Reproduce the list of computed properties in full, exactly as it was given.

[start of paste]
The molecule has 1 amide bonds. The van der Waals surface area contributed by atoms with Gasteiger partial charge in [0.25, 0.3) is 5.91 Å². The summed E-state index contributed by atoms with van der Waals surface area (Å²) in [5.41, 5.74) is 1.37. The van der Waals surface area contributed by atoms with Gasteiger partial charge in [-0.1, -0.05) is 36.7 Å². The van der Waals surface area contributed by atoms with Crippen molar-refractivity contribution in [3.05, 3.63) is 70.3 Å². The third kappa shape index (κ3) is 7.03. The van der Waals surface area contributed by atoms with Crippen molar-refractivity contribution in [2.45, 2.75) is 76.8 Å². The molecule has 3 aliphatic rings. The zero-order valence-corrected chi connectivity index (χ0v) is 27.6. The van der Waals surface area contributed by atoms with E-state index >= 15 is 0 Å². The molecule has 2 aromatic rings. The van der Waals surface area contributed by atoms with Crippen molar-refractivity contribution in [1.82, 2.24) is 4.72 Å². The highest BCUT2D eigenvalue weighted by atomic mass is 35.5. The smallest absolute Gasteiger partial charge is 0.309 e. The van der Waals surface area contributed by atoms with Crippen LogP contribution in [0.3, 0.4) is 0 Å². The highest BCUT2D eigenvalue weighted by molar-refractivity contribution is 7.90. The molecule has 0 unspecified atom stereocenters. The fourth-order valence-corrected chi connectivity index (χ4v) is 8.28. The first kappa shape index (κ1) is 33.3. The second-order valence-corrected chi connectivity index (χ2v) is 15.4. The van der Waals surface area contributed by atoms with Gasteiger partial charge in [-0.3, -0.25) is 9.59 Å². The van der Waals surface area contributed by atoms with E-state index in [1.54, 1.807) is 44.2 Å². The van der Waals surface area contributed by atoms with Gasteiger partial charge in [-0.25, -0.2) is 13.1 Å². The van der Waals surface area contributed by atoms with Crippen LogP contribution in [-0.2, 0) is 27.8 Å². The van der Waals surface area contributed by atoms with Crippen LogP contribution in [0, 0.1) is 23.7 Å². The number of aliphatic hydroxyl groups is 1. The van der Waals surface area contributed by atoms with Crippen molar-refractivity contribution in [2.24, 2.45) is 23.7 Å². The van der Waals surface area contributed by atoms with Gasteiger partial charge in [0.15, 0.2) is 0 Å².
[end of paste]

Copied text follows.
The molecule has 1 amide bonds. The van der Waals surface area contributed by atoms with Gasteiger partial charge in [0.25, 0.3) is 5.91 Å². The summed E-state index contributed by atoms with van der Waals surface area (Å²) in [5.41, 5.74) is 1.37. The van der Waals surface area contributed by atoms with Gasteiger partial charge in [-0.1, -0.05) is 36.7 Å². The van der Waals surface area contributed by atoms with Crippen molar-refractivity contribution in [3.05, 3.63) is 70.3 Å². The third kappa shape index (κ3) is 7.03. The van der Waals surface area contributed by atoms with Crippen molar-refractivity contribution in [2.45, 2.75) is 76.8 Å². The molecule has 3 aliphatic rings. The zero-order valence-corrected chi connectivity index (χ0v) is 27.6. The van der Waals surface area contributed by atoms with E-state index >= 15 is 0 Å². The molecule has 2 aromatic rings. The van der Waals surface area contributed by atoms with Crippen molar-refractivity contribution in [1.82, 2.24) is 4.72 Å². The highest BCUT2D eigenvalue weighted by atomic mass is 35.5. The smallest absolute Gasteiger partial charge is 0.309 e. The van der Waals surface area contributed by atoms with Crippen LogP contribution in [0.3, 0.4) is 0 Å². The highest BCUT2D eigenvalue weighted by molar-refractivity contribution is 7.90. The molecule has 0 unspecified atom stereocenters. The fourth-order valence-corrected chi connectivity index (χ4v) is 8.28. The first kappa shape index (κ1) is 33.3. The second-order valence-corrected chi connectivity index (χ2v) is 15.4. The van der Waals surface area contributed by atoms with Gasteiger partial charge in [-0.3, -0.25) is 9.59 Å². The van der Waals surface area contributed by atoms with E-state index in [1.54, 1.807) is 44.2 Å². The van der Waals surface area contributed by atoms with Gasteiger partial charge in [-0.25, -0.2) is 13.1 Å². The van der Waals surface area contributed by atoms with Crippen LogP contribution in [-0.2, 0) is 27.8 Å². The van der Waals surface area contributed by atoms with Crippen LogP contribution in [0, 0.1) is 23.7 Å². The number of aliphatic hydroxyl groups is 1. The van der Waals surface area contributed by atoms with Crippen molar-refractivity contribution in [2.24, 2.45) is 23.7 Å². The van der Waals surface area contributed by atoms with Gasteiger partial charge in [0.15, 0.2) is 0 Å².